Ghost Towns: The Quick And The Dead

Every town is a ghost town in a sense—haunted by the shades of people who were born there, and lived there, and now are sone. In America, where it is generally thoueht that the proper prelude to putting up a new buildins is tearing down an old one, towns are haunted too by the ghosts of houses, schools, stores, churches, hotels, theatres.Read more »

A Schoolboy’s Sketchbook

Charles Manon Russell, the famous artist of the American West, came to Montana m 1880 as a boy of sixteen. He lived there the rest of his life, working for a number of years as a cattle wrangler and gradually getting to know with intimacy the men and the country that were to be his great subject during forty-six years of drawing, painting, and sculpting. Read more »

“it Don’t Hurt Much, Ma’am“

“Then how come they’re digging a grave behind the old corral, Luke?”

“Oh, Sam, what happened?”

“Nothing serious, Miss Sally—Luke just picked up a little bit of lead.”

“Oh no!”

“Now Miss Sally, don’t you fret. It’s just a little ol’ hole in his shoulder. He’ll be up and about in no time a-tall.” Read more »

Pioneers In Petticoats

Legend says the frontier was “hell on women,” but the ladies claim they had the time of their lives

I once had a conversation about the ways of the West with a wise and literate old man who had been a cowpuncher in Montana in the golden days of Charlie Russell and Teddy Blue. John R. Barrows was the author of a book called Ubet , describing the adventures of his parents who ran a stage station rejoicing in that typically jaunty frontier name. They had gone west with a wagon train from Wisconsin in 1879, taking several small children.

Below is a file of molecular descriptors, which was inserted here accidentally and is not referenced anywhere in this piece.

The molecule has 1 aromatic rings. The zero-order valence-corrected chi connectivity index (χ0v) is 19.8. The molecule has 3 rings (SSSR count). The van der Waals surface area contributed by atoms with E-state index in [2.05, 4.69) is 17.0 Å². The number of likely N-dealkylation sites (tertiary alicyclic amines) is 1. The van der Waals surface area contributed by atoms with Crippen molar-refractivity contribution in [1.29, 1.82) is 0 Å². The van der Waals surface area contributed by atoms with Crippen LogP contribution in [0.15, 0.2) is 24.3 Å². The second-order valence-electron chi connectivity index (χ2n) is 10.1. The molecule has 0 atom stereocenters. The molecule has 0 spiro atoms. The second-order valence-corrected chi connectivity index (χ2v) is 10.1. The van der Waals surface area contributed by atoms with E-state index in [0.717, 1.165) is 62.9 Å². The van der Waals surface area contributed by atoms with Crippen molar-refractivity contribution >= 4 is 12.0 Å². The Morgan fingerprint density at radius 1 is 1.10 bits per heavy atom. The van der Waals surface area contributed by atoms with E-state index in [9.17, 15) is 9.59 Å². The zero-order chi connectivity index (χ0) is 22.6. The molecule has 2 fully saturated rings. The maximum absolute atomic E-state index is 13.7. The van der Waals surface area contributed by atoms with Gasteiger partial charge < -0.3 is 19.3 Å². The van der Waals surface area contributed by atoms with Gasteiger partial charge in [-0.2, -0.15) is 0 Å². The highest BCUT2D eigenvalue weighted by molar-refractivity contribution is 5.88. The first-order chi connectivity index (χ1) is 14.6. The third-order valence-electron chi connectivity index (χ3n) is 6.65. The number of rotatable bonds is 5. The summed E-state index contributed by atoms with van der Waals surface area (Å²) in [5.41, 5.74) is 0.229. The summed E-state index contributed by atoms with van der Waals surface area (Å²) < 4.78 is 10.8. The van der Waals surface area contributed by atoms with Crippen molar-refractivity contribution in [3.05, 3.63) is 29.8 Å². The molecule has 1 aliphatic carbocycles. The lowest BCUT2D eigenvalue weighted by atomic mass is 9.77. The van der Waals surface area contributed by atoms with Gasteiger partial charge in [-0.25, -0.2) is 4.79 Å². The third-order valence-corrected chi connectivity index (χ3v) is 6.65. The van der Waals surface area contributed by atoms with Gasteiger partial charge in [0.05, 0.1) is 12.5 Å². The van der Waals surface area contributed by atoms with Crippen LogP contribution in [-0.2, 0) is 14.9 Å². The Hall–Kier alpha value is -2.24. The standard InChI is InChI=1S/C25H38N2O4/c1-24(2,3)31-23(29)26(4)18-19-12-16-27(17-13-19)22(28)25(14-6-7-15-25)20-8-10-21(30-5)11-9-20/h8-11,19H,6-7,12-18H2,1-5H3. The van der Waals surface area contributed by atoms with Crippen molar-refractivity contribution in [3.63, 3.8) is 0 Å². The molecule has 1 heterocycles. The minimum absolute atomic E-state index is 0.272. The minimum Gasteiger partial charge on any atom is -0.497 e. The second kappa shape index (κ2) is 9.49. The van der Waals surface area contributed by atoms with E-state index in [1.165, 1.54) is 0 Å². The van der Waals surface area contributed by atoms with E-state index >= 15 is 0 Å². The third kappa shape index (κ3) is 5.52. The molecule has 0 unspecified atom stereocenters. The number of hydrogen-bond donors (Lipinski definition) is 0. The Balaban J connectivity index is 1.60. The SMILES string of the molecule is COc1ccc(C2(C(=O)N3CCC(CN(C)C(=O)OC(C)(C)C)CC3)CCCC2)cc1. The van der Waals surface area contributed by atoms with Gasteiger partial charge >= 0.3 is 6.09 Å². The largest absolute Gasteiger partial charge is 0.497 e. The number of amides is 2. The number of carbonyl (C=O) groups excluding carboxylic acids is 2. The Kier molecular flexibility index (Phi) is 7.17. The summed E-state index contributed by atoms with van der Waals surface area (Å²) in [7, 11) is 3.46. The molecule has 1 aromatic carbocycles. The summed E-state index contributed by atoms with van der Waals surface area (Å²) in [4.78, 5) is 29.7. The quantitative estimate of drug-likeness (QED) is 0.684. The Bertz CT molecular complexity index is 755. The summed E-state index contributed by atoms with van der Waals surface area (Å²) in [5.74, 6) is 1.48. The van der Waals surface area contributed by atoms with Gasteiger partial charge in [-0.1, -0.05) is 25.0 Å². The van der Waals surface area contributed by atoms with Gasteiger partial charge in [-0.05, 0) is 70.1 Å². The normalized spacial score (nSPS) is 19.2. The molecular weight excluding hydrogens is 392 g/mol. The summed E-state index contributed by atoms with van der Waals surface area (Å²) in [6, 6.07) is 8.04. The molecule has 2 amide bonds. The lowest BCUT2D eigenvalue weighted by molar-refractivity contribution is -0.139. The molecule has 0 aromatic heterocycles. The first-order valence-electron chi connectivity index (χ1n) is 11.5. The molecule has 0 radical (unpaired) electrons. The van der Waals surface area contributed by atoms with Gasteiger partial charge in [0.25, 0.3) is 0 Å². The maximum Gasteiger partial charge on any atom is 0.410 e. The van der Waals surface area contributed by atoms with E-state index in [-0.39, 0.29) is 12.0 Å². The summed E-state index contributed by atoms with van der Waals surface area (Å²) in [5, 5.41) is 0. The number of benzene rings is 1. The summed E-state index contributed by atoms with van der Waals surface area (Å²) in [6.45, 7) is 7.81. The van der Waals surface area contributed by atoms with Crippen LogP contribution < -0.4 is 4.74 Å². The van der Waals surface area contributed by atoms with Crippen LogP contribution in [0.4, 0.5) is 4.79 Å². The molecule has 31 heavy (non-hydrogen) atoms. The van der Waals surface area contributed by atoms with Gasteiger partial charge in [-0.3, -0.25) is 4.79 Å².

Painters Of The Plains

The Middle West has put its stamp on many artists’ work

It is a big country, sprawling all the way from the Alleghenies to the Rockies, and it puts its mark on the people who live in it. Its climate tends to be uncompromising— baking heat in the summer, hostile cold in the winter—and it has never done anything by halves. Where it had forests, they rolled for hundreds of miles, great stands of hardwood, green twilight under their branches; its open prairies were like the sea itself, rolling west in an unbroken treeless groundswell.Read more »